RBI to intervene in forex market only to smoothen volatility

RBI to intervene in forex market only to smoothen volatility

Mumbai: The Reserve Bank of India (RBI) will maintain its stance of intervening in the foreign exchange market only to smoothen volatility, deputy governor Subir Gokarn told CNBC TV-18 on Friday, after the rupee touched its weakest level in more than 28 months.

“We at this point do not see any intervention from a rate targeting view point. That is something that would reflect a change in policy stance, which we are not doing at this point," Gokarn told the television channel in an interview from New York.

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“If we do intervene at all, it will be with a very narrow objective of smoothening what might be a very volatile market situation, nothing beyond that," he said.

Several analysts have called for the RBI to intervene in the forex market in order to prevent the recent sharp depreciation in the rupee from fuelling imported inflation, which could add to already high domestic price pressures.

The RBI has always maintained that it does not use the rupee as a tool for inflation management. However, in its latest policy, it said a falling rupee may have adverse effects on inflation.

“One should not look at our exchange rate policy within the narrow boundaries of inflation management," Gokarn said.

“There is larger logic and context to our exchange rate policy and we have over the last few years allowed the rupee to float within the broader structural boundaries of debt limitations or debt restrictions, so that policy remains," he added.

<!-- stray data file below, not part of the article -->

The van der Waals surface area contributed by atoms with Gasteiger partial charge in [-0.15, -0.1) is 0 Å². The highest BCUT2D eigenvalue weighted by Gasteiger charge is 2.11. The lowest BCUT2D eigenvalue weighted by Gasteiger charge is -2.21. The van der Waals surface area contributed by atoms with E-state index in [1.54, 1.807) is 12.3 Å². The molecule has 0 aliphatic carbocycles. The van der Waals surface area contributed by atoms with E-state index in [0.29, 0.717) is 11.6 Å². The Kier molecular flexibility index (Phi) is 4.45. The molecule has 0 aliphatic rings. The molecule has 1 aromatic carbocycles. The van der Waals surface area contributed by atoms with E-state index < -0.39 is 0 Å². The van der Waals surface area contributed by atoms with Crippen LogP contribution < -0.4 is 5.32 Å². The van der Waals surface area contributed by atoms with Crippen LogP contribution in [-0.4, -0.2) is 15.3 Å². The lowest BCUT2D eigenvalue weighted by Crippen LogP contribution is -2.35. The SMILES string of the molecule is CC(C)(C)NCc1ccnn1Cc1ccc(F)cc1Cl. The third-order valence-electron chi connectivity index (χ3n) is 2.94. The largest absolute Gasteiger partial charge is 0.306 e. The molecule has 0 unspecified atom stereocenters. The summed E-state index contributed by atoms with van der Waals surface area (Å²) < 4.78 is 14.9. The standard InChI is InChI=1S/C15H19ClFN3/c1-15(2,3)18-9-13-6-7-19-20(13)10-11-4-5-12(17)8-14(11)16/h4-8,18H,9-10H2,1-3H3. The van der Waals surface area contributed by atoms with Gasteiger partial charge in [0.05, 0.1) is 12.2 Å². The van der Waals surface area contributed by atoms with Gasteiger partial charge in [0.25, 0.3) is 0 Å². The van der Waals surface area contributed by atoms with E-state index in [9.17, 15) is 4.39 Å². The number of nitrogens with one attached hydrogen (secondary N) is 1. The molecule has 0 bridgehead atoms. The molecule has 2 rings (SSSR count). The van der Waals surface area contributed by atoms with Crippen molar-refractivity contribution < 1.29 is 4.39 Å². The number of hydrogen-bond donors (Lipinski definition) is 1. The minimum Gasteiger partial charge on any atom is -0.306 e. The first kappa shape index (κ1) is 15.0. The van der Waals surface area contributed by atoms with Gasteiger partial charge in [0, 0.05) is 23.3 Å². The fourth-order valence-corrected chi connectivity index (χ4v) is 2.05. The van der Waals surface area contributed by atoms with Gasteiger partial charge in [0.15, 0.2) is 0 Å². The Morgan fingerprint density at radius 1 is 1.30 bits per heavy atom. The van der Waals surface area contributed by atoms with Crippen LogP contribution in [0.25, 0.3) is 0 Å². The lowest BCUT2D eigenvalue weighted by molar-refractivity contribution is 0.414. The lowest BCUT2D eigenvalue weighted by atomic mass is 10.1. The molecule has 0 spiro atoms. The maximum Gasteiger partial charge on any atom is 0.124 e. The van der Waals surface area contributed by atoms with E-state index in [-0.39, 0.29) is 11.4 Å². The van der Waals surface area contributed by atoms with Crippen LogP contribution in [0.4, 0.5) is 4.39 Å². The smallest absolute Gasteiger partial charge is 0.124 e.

His comments come on a day when the rupee hit 49.90, its lowest since 14 May 2009, and a day after it shed 2.5% to post its biggest single-day loss in nearly three years.

The local unit has declined nearly 12% from its 2011 high of 43.8550 against the dollar reached in late July.

At 12:08 pm, the partially convertible rupee was at 49.65/66 per dollar, off the day’s low of 49.90 and 0.2% below Thursday’s close of 49.57/58.

“It is important for people to recognize that volatility in the exchange rate is a part of the game now and your investment or return calculations have to take that into account and you have to decide how you are going to hedge that risk," Gokarn said.

The RBI has refrained from intervening in the foreign exchange market for eight straight months until July, latest central bank data showed earlier this month.

However, there has been speculation in the forex market over the last few days that the RBI may have stepped in to support the local unit.

Several traders had said the RBI likely sold dollars on Thursday. However, this can only be confirmed when the central bank releases the intervention data for this month in November.